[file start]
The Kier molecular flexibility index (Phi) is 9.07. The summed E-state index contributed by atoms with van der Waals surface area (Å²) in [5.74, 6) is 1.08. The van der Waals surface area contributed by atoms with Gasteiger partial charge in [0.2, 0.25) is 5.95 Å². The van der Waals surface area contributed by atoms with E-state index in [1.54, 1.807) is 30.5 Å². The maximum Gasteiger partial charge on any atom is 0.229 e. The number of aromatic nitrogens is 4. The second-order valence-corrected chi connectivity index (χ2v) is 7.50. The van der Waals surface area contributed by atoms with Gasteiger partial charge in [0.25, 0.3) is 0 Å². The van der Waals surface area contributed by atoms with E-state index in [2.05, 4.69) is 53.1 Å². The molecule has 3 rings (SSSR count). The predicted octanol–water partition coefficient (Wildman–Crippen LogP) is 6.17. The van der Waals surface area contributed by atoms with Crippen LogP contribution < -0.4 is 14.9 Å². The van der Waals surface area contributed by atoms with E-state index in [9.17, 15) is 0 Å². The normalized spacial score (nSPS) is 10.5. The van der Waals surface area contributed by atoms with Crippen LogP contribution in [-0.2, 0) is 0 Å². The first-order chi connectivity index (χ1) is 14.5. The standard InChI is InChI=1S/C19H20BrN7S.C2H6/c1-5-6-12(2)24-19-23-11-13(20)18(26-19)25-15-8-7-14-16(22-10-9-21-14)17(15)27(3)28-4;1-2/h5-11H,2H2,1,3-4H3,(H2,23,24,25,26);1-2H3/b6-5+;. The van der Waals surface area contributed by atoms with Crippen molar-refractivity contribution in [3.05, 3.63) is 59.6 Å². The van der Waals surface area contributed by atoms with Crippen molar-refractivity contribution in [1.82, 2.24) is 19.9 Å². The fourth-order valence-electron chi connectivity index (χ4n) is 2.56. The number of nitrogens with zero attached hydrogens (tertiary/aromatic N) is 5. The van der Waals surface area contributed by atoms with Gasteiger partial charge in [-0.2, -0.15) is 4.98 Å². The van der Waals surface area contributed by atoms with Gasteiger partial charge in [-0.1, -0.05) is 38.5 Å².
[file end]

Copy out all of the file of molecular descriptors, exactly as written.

The Kier molecular flexibility index (Phi) is 9.07. The summed E-state index contributed by atoms with van der Waals surface area (Å²) in [5.74, 6) is 1.08. The van der Waals surface area contributed by atoms with Gasteiger partial charge in [0.2, 0.25) is 5.95 Å². The van der Waals surface area contributed by atoms with E-state index in [1.54, 1.807) is 30.5 Å². The maximum Gasteiger partial charge on any atom is 0.229 e. The number of aromatic nitrogens is 4. The second-order valence-corrected chi connectivity index (χ2v) is 7.50. The van der Waals surface area contributed by atoms with Gasteiger partial charge in [0.25, 0.3) is 0 Å². The van der Waals surface area contributed by atoms with E-state index in [2.05, 4.69) is 53.1 Å². The molecule has 3 rings (SSSR count). The predicted octanol–water partition coefficient (Wildman–Crippen LogP) is 6.17. The van der Waals surface area contributed by atoms with Crippen LogP contribution < -0.4 is 14.9 Å². The van der Waals surface area contributed by atoms with E-state index in [9.17, 15) is 0 Å². The normalized spacial score (nSPS) is 10.5. The van der Waals surface area contributed by atoms with Crippen LogP contribution in [-0.2, 0) is 0 Å². The first-order chi connectivity index (χ1) is 14.5. The standard InChI is InChI=1S/C19H20BrN7S.C2H6/c1-5-6-12(2)24-19-23-11-13(20)18(26-19)25-15-8-7-14-16(22-10-9-21-14)17(15)27(3)28-4;1-2/h5-11H,2H2,1,3-4H3,(H2,23,24,25,26);1-2H3/b6-5+;. The van der Waals surface area contributed by atoms with Crippen molar-refractivity contribution in [3.05, 3.63) is 59.6 Å². The van der Waals surface area contributed by atoms with Crippen molar-refractivity contribution in [1.82, 2.24) is 19.9 Å². The fourth-order valence-electron chi connectivity index (χ4n) is 2.56. The number of nitrogens with zero attached hydrogens (tertiary/aromatic N) is 5. The van der Waals surface area contributed by atoms with Gasteiger partial charge in [-0.2, -0.15) is 4.98 Å². The van der Waals surface area contributed by atoms with Gasteiger partial charge in [-0.1, -0.05) is 38.5 Å².